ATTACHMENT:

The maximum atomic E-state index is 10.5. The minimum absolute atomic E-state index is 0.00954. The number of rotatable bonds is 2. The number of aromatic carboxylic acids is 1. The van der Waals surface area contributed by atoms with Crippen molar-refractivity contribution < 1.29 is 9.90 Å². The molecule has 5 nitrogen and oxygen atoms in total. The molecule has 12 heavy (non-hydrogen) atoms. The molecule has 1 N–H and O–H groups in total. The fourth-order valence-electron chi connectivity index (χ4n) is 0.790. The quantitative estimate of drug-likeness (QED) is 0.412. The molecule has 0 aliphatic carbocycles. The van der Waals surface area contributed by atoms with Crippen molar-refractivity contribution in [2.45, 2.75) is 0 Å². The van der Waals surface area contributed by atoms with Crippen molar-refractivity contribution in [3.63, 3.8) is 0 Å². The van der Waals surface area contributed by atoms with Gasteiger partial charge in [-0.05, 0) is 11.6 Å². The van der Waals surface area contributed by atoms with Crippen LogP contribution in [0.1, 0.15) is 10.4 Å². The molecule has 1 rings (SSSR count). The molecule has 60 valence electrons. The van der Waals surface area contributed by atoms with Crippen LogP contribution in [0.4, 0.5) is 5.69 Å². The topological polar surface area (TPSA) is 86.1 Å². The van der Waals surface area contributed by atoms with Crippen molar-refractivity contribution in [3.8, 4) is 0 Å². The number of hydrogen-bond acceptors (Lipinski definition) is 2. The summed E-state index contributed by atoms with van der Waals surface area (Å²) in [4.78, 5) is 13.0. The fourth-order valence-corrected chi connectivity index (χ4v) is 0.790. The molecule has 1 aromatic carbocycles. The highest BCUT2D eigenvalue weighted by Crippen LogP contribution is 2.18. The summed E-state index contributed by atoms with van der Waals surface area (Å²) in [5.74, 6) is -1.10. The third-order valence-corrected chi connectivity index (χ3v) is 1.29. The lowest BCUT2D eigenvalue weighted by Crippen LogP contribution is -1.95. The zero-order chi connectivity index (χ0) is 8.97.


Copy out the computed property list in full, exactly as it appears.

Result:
The maximum atomic E-state index is 10.5. The minimum absolute atomic E-state index is 0.00954. The number of rotatable bonds is 2. The number of aromatic carboxylic acids is 1. The van der Waals surface area contributed by atoms with Crippen molar-refractivity contribution < 1.29 is 9.90 Å². The molecule has 5 nitrogen and oxygen atoms in total. The molecule has 12 heavy (non-hydrogen) atoms. The molecule has 1 N–H and O–H groups in total. The fourth-order valence-electron chi connectivity index (χ4n) is 0.790. The quantitative estimate of drug-likeness (QED) is 0.412. The molecule has 0 aliphatic carbocycles. The van der Waals surface area contributed by atoms with Crippen molar-refractivity contribution in [2.45, 2.75) is 0 Å². The van der Waals surface area contributed by atoms with Crippen molar-refractivity contribution in [3.63, 3.8) is 0 Å². The van der Waals surface area contributed by atoms with Gasteiger partial charge in [-0.05, 0) is 11.6 Å². The van der Waals surface area contributed by atoms with Crippen LogP contribution in [0.1, 0.15) is 10.4 Å². The molecule has 1 rings (SSSR count). The molecule has 60 valence electrons. The van der Waals surface area contributed by atoms with Crippen LogP contribution in [0.4, 0.5) is 5.69 Å². The topological polar surface area (TPSA) is 86.1 Å². The van der Waals surface area contributed by atoms with Crippen molar-refractivity contribution in [3.8, 4) is 0 Å². The number of hydrogen-bond acceptors (Lipinski definition) is 2. The summed E-state index contributed by atoms with van der Waals surface area (Å²) in [4.78, 5) is 13.0. The fourth-order valence-corrected chi connectivity index (χ4v) is 0.790. The molecule has 1 aromatic carbocycles. The highest BCUT2D eigenvalue weighted by Crippen LogP contribution is 2.18. The summed E-state index contributed by atoms with van der Waals surface area (Å²) in [5.74, 6) is -1.10. The third-order valence-corrected chi connectivity index (χ3v) is 1.29. The lowest BCUT2D eigenvalue weighted by Crippen LogP contribution is -1.95. The zero-order chi connectivity index (χ0) is 8.97.